Sunday, 28th November 2021
<To guardian.ng
Search
Breaking News:

I never said GMO critics are terrorists —NBMA’s Director – General

By NAN
12 November 2021   |   2:01 pm
Dr Rufus Ebegba, Director-General (DG), National Biosafety Management Agency (NBMA) has denied reports attributed to him that Nigerians who are against genetically modified (GMO) products are terrorists.

Dr. Ebegba

Dr Rufus Ebegba, Director-General (DG), National Biosafety Management Agency (NBMA) has denied reports attributed to him that Nigerians who are against genetically modified (GMO) products are terrorists.

Ebegba made the clarification on Friday in Abuja in a statement signed by Gloria Ogbaki, Head Media and Communications of NBMA, after a review meeting of the draft national guidelines on genetically modified plants with stacked genes.

The News Agency of Nigeria (NAN) reports that the report stemmed from a workshop, held on Oct. 25 organised by the Environment Media Correspondents Association of Nigeria.

During the workshop, the DG allayed fears of the public about the risk of consuming approved GM products like TELA maize.

“I never made that statement. What I said was that only those who create fear and try to intimidate people are terrorists.

“People are bound to give their views on issues, but it should be rightly reported,” he said.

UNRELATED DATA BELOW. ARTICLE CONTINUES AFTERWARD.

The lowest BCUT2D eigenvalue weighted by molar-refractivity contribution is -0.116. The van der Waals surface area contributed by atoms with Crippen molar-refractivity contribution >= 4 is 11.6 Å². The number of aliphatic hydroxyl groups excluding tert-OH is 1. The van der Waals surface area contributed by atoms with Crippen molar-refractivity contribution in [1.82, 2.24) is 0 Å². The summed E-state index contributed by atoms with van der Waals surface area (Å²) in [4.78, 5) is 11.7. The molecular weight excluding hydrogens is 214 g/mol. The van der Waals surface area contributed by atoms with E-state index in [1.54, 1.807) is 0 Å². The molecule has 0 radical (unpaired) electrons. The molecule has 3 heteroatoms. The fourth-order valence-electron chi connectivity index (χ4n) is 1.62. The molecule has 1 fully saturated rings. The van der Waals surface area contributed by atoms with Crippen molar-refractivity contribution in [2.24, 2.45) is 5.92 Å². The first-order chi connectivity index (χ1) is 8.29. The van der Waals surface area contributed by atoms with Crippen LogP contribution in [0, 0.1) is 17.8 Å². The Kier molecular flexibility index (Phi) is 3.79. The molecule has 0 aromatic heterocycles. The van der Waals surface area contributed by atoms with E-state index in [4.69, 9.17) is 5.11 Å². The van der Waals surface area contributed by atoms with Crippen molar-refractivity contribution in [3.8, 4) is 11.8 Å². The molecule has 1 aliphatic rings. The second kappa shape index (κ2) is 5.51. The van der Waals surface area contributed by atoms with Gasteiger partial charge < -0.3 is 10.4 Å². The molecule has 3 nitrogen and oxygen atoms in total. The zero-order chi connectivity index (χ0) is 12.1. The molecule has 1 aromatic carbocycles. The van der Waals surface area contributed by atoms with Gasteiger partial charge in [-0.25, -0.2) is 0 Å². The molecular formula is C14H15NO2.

Ebegba urged journalists to always confirm information and be sure of their facts before dishing out stories to the public.

He said that NBMA had developed guidelines for stacked genes that had more than one gene.

“The stacking of GMO events is the process of combining two or more events of interest into a plant.

“It can be achieved through conventional breeding or molecular technique

“The conventional breeding is when you combine traits from two or more GMO events, while molecular technique involves the insertion of new recombinant DNA into the genome,” Ebegba said.

He explained that the guidelines were to define the modules of assessment for products that are stacked, such as maize, yam and others.

Ebegba said those who were interested in the products should apply for biosafety permit before they were released to the Nigerian environment.